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From Behind the Bar: On Being Nice
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What I'm Drinking:
Santa Teresa 1796 Solera Rum (one cube)
Tap Water (no ice)
I began my bartending career in Seattle in the mid-90's, when the microbrewery revolution was transforming how people drink beer, and the philosophy of using fresh, local ingredients was pervasive in restaurants and on the upswing in bars. This was before the bubble popped, so every internet startup had an office with an on-site masseuse, and paper-millionaires populated the slew of new bars and restaurants that popped up to house them. Those of us who worked in these joints were both a close community of friends—but we were also stiff competitors. We competed for jobs, clientele, and bragging rights.
The nature of that competition still has a big impact on how I do my job. Quality food, interesting wine, and fresh cocktails were all assumed. We competed by trying to outdo each other with service. Who was the first one there when someone needed to light a cigarette? Who was the most attentive, most knowledgeable, or most accommodating? The very first thing I was told about being a bartender was that you have to be a nice guy. Everything else will follow.
There is a direct corollary between those days and now. If the nineties gave us beer, the beginning of the 21st century has been all about booze. We're now mid-swing into a spirits revolution, which has happened in large part because a small group of dedicated people worked to remind the imbibing public that a cocktail can be more than something pink served with a sugar rim. Awareness of the history and diversity of American cocktails boosted craft distilleries, which further fueled the cocktail craze.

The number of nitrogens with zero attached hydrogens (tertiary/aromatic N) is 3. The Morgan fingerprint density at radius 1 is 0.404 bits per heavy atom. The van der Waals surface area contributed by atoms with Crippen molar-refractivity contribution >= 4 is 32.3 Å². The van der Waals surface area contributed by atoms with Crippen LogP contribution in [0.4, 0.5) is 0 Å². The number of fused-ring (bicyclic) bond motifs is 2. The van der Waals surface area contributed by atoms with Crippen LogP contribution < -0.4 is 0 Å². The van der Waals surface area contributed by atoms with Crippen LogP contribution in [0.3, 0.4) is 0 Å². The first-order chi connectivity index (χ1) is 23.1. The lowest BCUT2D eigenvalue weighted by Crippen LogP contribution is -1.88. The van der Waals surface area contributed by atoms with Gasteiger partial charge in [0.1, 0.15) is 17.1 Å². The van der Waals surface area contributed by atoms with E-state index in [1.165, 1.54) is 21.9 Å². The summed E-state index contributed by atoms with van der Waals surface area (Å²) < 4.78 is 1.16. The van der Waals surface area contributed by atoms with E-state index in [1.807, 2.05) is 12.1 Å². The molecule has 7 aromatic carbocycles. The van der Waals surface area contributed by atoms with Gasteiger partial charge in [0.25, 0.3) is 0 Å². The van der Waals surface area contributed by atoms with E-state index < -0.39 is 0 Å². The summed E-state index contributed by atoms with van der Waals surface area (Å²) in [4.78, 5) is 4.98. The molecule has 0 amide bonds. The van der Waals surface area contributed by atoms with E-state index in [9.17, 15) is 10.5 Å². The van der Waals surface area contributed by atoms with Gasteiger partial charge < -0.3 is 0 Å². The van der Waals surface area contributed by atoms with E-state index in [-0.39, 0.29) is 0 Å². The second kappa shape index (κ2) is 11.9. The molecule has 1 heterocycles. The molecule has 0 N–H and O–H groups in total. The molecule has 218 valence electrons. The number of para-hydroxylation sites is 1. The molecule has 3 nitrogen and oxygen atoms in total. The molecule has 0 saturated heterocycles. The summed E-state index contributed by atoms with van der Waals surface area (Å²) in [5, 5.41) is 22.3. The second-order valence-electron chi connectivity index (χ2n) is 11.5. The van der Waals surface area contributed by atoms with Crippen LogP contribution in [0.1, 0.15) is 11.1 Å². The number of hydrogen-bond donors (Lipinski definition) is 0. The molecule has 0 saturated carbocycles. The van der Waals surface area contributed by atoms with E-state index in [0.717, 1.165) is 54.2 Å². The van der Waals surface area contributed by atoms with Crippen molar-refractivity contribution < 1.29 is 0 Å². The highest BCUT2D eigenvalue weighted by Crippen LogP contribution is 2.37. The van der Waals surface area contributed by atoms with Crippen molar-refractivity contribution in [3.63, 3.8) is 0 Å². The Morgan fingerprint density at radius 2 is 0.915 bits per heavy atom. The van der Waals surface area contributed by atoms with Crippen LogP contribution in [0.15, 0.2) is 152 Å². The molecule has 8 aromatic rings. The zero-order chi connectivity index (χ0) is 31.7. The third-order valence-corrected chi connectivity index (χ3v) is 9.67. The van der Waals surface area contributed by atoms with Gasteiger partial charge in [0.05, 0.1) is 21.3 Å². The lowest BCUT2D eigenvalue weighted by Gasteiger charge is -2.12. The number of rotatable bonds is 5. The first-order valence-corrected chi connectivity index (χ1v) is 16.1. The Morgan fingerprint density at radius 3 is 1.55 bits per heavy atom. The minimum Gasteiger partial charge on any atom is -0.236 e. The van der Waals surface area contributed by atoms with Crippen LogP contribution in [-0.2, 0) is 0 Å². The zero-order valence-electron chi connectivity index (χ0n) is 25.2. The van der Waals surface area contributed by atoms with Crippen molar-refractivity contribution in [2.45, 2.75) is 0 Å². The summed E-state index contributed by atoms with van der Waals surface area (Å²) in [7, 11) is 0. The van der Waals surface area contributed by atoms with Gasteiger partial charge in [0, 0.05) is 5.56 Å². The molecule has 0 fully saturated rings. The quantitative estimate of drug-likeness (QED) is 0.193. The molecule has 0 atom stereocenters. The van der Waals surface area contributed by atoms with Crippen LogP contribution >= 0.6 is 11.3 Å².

We who make cocktails are once again in a tight community, and still in competition for jobs, customers, accolades, and attention. Unlike Seattle in the 90's though, the metric we use to determine the winners has changed. Because the re-emergence of the cocktail has fueled this change, the making of cocktails has become the new standard by which we are judged. The focus has shifted from the experience you have while drinking in a bar to the cocktail you're drinking itself.
This shift has had some disturbing consequences. We now find it necessary to categorize ourselves and the joints in which we work. It's not good enough to say I work in a bar, it must be a "cocktail bar." People use the term "mixologist" to designate one who makes cocktails, and increasingly, one who makes cocktails with an attitude while doing it.
Using the cocktail as a measuring stick tends to create bartenders that are trained to make an excruciating number of cocktails, and very little else. Many new bartenders are being extensively drilled on the history and execution of cocktails, then unleashed on the public with the belief that there exists an orthodoxy that dictates what people must drink, and how they must drink it. They present their wares to the public, and expect the public to conform to the rules they've been told are universal.
What's missing from their training is a large measure of what a bartender actually does. Yes, we make cocktails, but we are also the host of the party. A bartender is part salesman, part showman, and part mixologist. It is our job to be many things to many people, from chaperone to enabler, and the first part of that job is to talk to people. Period.
So I will pass along the advice I received when I started working behind a bar. If you're just getting started in the beautiful business of working in bars, start with being nice. Then you can make all the cocktails you want.